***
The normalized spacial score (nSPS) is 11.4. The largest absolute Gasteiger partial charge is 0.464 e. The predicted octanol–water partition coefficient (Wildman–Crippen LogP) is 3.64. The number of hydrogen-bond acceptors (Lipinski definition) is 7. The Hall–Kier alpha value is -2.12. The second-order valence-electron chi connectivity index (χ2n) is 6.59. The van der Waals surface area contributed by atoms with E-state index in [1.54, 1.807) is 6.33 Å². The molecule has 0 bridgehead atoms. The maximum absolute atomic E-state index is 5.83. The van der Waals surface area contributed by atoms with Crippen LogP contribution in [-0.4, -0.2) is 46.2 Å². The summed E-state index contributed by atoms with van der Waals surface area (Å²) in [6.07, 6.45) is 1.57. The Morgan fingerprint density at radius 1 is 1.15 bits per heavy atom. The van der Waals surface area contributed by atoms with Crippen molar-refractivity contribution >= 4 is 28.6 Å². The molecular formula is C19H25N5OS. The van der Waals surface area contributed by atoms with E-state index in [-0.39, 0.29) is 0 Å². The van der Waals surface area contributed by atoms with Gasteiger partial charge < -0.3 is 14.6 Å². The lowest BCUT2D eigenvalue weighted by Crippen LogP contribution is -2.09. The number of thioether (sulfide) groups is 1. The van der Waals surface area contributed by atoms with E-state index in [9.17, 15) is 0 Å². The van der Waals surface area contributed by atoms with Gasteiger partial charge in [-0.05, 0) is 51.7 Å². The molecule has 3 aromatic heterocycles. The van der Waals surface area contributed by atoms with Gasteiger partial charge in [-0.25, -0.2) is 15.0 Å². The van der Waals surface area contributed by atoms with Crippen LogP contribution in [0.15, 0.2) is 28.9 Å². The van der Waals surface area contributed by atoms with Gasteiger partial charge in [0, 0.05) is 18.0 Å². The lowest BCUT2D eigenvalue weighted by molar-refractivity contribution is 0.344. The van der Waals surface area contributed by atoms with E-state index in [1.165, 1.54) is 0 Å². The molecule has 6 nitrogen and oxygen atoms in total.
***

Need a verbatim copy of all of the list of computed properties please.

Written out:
The normalized spacial score (nSPS) is 11.4. The largest absolute Gasteiger partial charge is 0.464 e. The predicted octanol–water partition coefficient (Wildman–Crippen LogP) is 3.64. The number of hydrogen-bond acceptors (Lipinski definition) is 7. The Hall–Kier alpha value is -2.12. The second-order valence-electron chi connectivity index (χ2n) is 6.59. The van der Waals surface area contributed by atoms with E-state index in [1.54, 1.807) is 6.33 Å². The molecule has 0 bridgehead atoms. The maximum absolute atomic E-state index is 5.83. The van der Waals surface area contributed by atoms with Crippen LogP contribution in [-0.4, -0.2) is 46.2 Å². The summed E-state index contributed by atoms with van der Waals surface area (Å²) in [6.07, 6.45) is 1.57. The Morgan fingerprint density at radius 1 is 1.15 bits per heavy atom. The van der Waals surface area contributed by atoms with Crippen molar-refractivity contribution >= 4 is 28.6 Å². The molecular formula is C19H25N5OS. The van der Waals surface area contributed by atoms with E-state index in [-0.39, 0.29) is 0 Å². The van der Waals surface area contributed by atoms with Gasteiger partial charge < -0.3 is 14.6 Å². The lowest BCUT2D eigenvalue weighted by Crippen LogP contribution is -2.09. The number of thioether (sulfide) groups is 1. The van der Waals surface area contributed by atoms with E-state index in [9.17, 15) is 0 Å². The van der Waals surface area contributed by atoms with Gasteiger partial charge in [-0.05, 0) is 51.7 Å². The molecule has 3 aromatic heterocycles. The van der Waals surface area contributed by atoms with Gasteiger partial charge in [-0.25, -0.2) is 15.0 Å². The van der Waals surface area contributed by atoms with Crippen LogP contribution in [0.15, 0.2) is 28.9 Å². The van der Waals surface area contributed by atoms with Gasteiger partial charge in [0, 0.05) is 18.0 Å². The lowest BCUT2D eigenvalue weighted by molar-refractivity contribution is 0.344. The van der Waals surface area contributed by atoms with E-state index in [1.165, 1.54) is 0 Å². The molecule has 6 nitrogen and oxygen atoms in total.